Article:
Q. There was an incident recently where some Muslims were ejected from a flight for praying at the back of an airplane after being requested not to do so by the flight attendants. It was reported that the Muslims had requested that they be allowed to disembark for prayer thus delaying the flight, and that they also left the plane's toilet in a messy condition, presumably from their wudu (ablution). What is your opinion of this incident?
A. From a fiqh (Islamic jurisprudence) perspective, I must point out that the current airline policy of passenger safety in no way causes a problem for Muslims who are aware of the practices of their faith. Prayer is prohibited in places of public travel, such as roadways and lanes or alleys for obvious reasons. A commercial jet is essentially a little village, and its aisles fall within the category of roadways, which makes them at any time - whether the seatbelt sign is on or off - not allowable for prayer.
For matters of safety too, when a plane is in flight, since one cannot with any cogent level of accuracy predict when an air turbulence may disrupt the calm progress of the aircraft, or some emergency may arise, prayer cannot be performed in the normal ritual form. It is akin to a state of insecurity when Muslims are allowed to pray even by gesturing. Millions of Muslims have traveled aboard aircraft, and millions of observant Muslims have prayed in their seats without seeking to create a public relations disaster for an airline that sticks to certain policies.
Whether one likes to admit it or not, certain other considerations need to be taken into account. As jokes about bombs, etc. are not allowed, so too any indication of possible terrorist activity, or what may be construed as terrorist activity, cannot be condoned. The vast majority of airline travelers is ignorant of Islam, and may interpret the ritual forms of Islamic prayer as a prelude to a bombing or hijacking. In this case, they may react by harming the people at prayer. For this reason, there are two rules that apply:"The private affliction is borne to avert one to the general public, and no incipient injury and no retaliatory injury." These fiqh adages, or at least translations thereof, should shed some light on the situation.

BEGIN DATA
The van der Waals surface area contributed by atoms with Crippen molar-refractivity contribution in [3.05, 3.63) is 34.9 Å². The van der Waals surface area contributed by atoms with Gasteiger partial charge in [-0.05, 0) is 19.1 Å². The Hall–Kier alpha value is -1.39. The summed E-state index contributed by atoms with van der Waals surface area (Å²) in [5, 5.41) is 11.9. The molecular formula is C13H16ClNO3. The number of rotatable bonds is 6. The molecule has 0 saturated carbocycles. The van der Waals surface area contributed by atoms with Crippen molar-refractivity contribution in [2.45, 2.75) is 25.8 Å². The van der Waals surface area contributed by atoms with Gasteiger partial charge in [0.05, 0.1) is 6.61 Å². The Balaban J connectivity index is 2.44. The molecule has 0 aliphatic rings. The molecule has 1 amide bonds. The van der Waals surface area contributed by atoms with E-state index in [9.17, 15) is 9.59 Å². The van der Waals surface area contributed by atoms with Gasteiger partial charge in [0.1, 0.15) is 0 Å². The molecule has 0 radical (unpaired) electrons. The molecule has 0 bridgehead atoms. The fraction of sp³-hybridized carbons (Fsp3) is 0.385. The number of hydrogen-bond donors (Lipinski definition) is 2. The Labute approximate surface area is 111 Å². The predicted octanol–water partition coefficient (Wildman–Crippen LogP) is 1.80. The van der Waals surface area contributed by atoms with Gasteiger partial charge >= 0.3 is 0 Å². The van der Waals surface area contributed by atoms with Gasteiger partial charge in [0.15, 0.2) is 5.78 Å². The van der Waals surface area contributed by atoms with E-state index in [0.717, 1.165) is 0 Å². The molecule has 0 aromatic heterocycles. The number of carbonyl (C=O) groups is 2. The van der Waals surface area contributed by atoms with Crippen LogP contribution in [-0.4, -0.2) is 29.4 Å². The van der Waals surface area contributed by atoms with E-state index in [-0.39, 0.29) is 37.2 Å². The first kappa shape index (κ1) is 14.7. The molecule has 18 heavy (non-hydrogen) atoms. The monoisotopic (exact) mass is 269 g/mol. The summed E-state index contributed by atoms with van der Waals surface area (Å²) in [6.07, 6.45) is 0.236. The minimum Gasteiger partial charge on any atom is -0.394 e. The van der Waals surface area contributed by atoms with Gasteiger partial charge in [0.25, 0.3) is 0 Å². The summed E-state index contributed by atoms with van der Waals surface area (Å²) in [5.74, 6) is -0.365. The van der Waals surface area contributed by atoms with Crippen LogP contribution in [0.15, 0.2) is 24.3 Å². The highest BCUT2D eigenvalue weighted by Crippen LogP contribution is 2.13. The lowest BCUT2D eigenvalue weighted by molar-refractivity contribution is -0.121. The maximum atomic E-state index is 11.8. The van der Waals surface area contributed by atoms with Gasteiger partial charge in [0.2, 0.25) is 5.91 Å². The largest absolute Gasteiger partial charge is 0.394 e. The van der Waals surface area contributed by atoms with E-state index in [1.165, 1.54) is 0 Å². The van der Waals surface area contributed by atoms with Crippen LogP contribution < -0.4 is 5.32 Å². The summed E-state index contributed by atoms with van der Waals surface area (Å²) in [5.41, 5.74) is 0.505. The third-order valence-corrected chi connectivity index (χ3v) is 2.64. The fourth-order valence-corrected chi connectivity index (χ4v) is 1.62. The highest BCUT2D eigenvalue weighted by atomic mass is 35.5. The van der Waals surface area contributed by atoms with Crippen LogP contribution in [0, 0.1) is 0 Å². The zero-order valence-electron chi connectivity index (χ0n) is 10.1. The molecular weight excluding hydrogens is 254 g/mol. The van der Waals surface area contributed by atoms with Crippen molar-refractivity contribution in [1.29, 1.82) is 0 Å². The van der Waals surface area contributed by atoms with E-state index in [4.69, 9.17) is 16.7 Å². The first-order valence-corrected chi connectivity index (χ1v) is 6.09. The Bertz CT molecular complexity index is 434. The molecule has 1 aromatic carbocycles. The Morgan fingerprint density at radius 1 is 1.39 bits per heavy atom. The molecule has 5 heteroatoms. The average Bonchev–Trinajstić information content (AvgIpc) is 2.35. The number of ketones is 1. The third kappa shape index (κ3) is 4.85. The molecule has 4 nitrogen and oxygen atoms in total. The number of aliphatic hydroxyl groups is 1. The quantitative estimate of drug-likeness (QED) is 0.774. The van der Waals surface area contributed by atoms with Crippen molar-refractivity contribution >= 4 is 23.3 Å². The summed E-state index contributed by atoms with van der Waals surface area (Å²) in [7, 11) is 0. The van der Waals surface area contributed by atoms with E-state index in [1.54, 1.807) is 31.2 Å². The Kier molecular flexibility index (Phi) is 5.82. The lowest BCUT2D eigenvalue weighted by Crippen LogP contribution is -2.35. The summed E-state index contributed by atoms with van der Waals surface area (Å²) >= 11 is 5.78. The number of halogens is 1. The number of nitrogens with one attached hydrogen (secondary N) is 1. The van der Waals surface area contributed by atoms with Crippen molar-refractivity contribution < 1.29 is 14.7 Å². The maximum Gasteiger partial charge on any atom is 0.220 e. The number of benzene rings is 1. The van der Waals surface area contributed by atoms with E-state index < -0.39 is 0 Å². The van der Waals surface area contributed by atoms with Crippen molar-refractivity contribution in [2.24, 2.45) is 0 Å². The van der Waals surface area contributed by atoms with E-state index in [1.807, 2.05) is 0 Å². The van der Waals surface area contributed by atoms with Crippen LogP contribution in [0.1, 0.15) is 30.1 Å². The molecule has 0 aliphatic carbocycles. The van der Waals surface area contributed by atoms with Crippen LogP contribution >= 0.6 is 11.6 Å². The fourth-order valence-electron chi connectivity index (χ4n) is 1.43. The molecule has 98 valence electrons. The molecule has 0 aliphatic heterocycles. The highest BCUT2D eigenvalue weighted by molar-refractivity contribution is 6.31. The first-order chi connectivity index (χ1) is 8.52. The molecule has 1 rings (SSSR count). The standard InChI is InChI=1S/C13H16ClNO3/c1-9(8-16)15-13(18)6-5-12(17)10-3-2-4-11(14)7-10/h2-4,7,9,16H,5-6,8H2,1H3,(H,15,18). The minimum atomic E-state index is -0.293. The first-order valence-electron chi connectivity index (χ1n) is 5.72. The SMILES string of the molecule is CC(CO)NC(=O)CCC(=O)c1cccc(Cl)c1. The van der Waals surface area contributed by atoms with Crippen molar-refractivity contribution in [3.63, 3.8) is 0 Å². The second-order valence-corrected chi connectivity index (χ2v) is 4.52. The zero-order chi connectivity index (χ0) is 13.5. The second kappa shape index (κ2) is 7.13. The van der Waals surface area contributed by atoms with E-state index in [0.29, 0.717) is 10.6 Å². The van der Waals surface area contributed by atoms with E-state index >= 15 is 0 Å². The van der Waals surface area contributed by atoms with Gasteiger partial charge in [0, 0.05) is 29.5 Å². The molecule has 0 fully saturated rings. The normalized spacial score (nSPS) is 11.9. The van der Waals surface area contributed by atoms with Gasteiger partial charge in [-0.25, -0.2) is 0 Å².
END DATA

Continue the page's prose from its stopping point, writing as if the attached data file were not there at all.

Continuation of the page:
It should be noted too that Saudi Airlines, arguably the most observant about Islamic practice, does not have a policy of accommodating prayer in its planes' aisles. Muslims either pray in their seats, or wait until they arrive at their destination to combine prayers. As far as disembarking to perform prayers, it would seem as though these people were bent on creating a maximum of disturbance through unreasonable requests. Their conduct is to be seen in light of chapter (Sura) "Al Maun" in the Qur'an, which berates those who pray so that they may be seen and deny help to those who need it. The other passengers would have probably been scared, and their rights violated since they were definitely inconvenienced because of the filthy conditions in which the toilets were left, which certainly come under the umbrella of "help" to others.
If a few Muslims who are obviously uniformed about their religion's law seek to create a disturbance before and after the mistake they made on the plane, then in all fairness and respect for the rights of others, it is incumbent on other Muslims to stand against them, for the truth takes precedence to "brotherhood in faith."
Posted July 30, 1999